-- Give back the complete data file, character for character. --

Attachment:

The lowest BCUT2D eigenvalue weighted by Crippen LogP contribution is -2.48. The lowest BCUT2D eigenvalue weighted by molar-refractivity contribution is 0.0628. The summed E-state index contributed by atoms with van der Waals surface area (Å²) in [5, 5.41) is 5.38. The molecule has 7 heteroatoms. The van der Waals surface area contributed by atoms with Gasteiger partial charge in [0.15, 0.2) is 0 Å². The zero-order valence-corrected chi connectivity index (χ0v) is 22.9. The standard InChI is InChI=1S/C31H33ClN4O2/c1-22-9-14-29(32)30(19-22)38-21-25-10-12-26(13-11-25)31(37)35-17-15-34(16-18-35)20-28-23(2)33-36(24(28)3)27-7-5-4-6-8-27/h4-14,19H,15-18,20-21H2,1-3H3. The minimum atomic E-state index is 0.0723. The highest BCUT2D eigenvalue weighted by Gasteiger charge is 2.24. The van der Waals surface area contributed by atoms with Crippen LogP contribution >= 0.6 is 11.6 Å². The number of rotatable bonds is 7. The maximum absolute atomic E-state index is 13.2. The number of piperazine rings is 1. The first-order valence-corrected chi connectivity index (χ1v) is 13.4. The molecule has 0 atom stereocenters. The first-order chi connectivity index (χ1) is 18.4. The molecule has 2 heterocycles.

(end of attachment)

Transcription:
The lowest BCUT2D eigenvalue weighted by Crippen LogP contribution is -2.48. The lowest BCUT2D eigenvalue weighted by molar-refractivity contribution is 0.0628. The summed E-state index contributed by atoms with van der Waals surface area (Å²) in [5, 5.41) is 5.38. The molecule has 7 heteroatoms. The van der Waals surface area contributed by atoms with Gasteiger partial charge in [0.15, 0.2) is 0 Å². The zero-order valence-corrected chi connectivity index (χ0v) is 22.9. The standard InChI is InChI=1S/C31H33ClN4O2/c1-22-9-14-29(32)30(19-22)38-21-25-10-12-26(13-11-25)31(37)35-17-15-34(16-18-35)20-28-23(2)33-36(24(28)3)27-7-5-4-6-8-27/h4-14,19H,15-18,20-21H2,1-3H3. The minimum atomic E-state index is 0.0723. The highest BCUT2D eigenvalue weighted by Gasteiger charge is 2.24. The van der Waals surface area contributed by atoms with Crippen LogP contribution >= 0.6 is 11.6 Å². The number of rotatable bonds is 7. The maximum absolute atomic E-state index is 13.2. The number of piperazine rings is 1. The first-order valence-corrected chi connectivity index (χ1v) is 13.4. The molecule has 0 atom stereocenters. The first-order chi connectivity index (χ1) is 18.4. The molecule has 2 heterocycles.